South Korea’s tougher approach toward the North under its new conservative president would be welcomed by Tokyo, which is seeking to strengthen its military capabilities in the face of escalating tensions on the Korean Peninsula and across the region, according to commentators.
In reaction to North Korea’s volley of short-range ballistic missiles launched on Sunday, South Korea and the US fired missiles and staged a coordinated air show of strength this week.
It marked the second time South Korean President Yoon Suk-yeol has taken such a direct response since taking office in May with a pledge to respond more forcefully if North Korean leader Kim Jong Un ignores warnings about military provocations and offers of dialogue.
“The escalation of tension on the Korean peninsula, North Korea’s actions and our response to that as we saw has to be something that puts a smile on Japan’s face,” said Kim Dong-yub of Kyungnam University in Seoul.
Signs North Korea is preparing for another nuclear test and a resumption of joint South Korea-U.S. military drills help Japan justify its pursuit of becoming a normal military state, said Kim, a former South Korean Navy officer.
For decades, Japan has stuck to a policy of keeping defence spending within 1% of gross domestic product, countering concerns about any revival of the militarism that led the country into World War Two.
During U.S. President Joe Biden’s visit to Tokyo last month, however, Japanese Prime Minister Fumio Kishida emphasised Tokyo’s readiness to take a more robust defence posture, something Washington has long welcomed to counter an increasingly assertive and militarily capable China.
Japan this week said it wanted drastically increase defence spending “within the next five years”.
“The Yoon government’s stronger response to North Korean provocations will find support in Japan, not only as an effort to deter the Kim regime, but also as part of defending a regional order already under stress from China,” said Leif-Eric Easley, an international studies professor at Ewha University in Seoul.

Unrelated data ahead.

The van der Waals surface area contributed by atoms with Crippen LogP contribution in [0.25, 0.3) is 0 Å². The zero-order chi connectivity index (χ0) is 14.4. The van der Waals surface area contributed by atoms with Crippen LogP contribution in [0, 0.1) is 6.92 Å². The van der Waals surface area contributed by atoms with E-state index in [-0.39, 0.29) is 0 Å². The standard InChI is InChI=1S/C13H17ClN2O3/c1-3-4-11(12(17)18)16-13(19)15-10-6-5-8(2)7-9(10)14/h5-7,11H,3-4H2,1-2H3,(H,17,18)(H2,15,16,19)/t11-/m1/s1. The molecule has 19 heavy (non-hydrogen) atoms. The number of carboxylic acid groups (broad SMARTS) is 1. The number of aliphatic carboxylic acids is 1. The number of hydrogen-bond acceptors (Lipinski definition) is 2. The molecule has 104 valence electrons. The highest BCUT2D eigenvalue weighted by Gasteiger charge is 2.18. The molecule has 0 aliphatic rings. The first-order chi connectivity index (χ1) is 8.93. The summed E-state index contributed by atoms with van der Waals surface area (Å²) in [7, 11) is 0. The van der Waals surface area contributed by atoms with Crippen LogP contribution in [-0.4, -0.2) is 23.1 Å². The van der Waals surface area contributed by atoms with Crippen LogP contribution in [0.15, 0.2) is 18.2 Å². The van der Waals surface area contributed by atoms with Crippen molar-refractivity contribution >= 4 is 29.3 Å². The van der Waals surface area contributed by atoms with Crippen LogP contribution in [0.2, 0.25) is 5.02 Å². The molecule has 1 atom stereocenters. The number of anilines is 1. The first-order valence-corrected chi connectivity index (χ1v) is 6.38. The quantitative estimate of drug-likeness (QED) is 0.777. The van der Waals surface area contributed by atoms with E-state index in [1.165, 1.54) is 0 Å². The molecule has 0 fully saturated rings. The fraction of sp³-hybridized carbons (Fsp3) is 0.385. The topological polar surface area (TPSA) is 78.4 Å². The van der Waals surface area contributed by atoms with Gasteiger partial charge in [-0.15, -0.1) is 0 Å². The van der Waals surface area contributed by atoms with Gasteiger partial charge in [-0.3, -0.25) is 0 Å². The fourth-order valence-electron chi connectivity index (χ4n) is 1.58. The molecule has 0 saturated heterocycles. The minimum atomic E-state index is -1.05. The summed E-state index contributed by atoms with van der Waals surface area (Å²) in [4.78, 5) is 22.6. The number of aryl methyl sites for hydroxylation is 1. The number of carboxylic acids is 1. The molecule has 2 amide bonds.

In an update to Japan’s national security strategy due by year end, Kishida’s administration is expected to commit Japan to acquiring missiles and other equipment to allow it to strike enemy bases, a capability critics say puts Japan beyond the bounds of a pacifist constitution that forbids it to wage war.
The shift in Seoul’s posture comes as Japan and South Korea look to reset relations that have been hampered by disputes stemming from wartime past and Japan’s colonisation of the Korean Peninsula.
Yoon has said he hoped to meet Kishida soon, and work with him to improve ties.
Corey Wallace, a Japanese politics and security expert at Kanagawa University, said while Japan is winning public support with its stronger defence policy, better relations with Seoul were a bonus.
“The Ukraine situation has galvanized public support for defence spending in ways the threat of China never did. Tokyo sees a window of opportunity to push on a door that was somewhat closed before,” Wallace said.
“Improved relations with Seoul is a cherry on top.”
About 72% of Japanese support stronger military defence, a poll of 1,060 respondents by Nippon Television Network and Yomiuri Newspaper on June 5 showed, and more than half wanted Japan to boost defence spending. Other recent surveys said most also expect better relations with South Korea under Yoon.
A stronger combined defence posture between South Korea and the United States towards North Korea will also help Japan focus more on keeping China in check, experts say.
“In theory, Japan could then dedicate more of its military resources and new spending to enhance its military presence in its southwest maritime domain instead to check China,” Wallace said.
“However, giving Japan that level of comfort would require years of positive Seoul-Tokyo relations.”